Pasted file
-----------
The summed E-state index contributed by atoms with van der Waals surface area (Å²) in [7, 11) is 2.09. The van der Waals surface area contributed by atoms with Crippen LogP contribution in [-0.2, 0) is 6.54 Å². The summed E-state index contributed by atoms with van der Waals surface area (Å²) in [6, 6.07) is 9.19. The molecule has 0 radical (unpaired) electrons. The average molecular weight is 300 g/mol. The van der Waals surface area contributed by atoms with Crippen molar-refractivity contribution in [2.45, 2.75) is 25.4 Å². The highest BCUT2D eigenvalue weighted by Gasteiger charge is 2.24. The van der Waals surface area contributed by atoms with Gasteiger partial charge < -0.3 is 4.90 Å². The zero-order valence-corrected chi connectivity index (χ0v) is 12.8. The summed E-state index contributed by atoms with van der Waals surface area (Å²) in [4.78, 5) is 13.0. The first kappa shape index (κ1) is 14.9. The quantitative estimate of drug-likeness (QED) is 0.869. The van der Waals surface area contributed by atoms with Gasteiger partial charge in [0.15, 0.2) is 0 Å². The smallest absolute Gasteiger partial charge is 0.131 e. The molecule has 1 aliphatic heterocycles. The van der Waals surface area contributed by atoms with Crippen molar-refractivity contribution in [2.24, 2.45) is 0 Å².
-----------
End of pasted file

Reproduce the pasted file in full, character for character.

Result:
The summed E-state index contributed by atoms with van der Waals surface area (Å²) in [7, 11) is 2.09. The van der Waals surface area contributed by atoms with Crippen LogP contribution in [-0.2, 0) is 6.54 Å². The summed E-state index contributed by atoms with van der Waals surface area (Å²) in [6, 6.07) is 9.19. The molecule has 0 radical (unpaired) electrons. The average molecular weight is 300 g/mol. The van der Waals surface area contributed by atoms with Crippen molar-refractivity contribution in [2.45, 2.75) is 25.4 Å². The highest BCUT2D eigenvalue weighted by Gasteiger charge is 2.24. The van der Waals surface area contributed by atoms with Gasteiger partial charge < -0.3 is 4.90 Å². The zero-order valence-corrected chi connectivity index (χ0v) is 12.8. The summed E-state index contributed by atoms with van der Waals surface area (Å²) in [4.78, 5) is 13.0. The first kappa shape index (κ1) is 14.9. The quantitative estimate of drug-likeness (QED) is 0.869. The van der Waals surface area contributed by atoms with Gasteiger partial charge in [0.15, 0.2) is 0 Å². The smallest absolute Gasteiger partial charge is 0.131 e. The molecule has 1 aliphatic heterocycles. The van der Waals surface area contributed by atoms with Crippen molar-refractivity contribution in [2.24, 2.45) is 0 Å².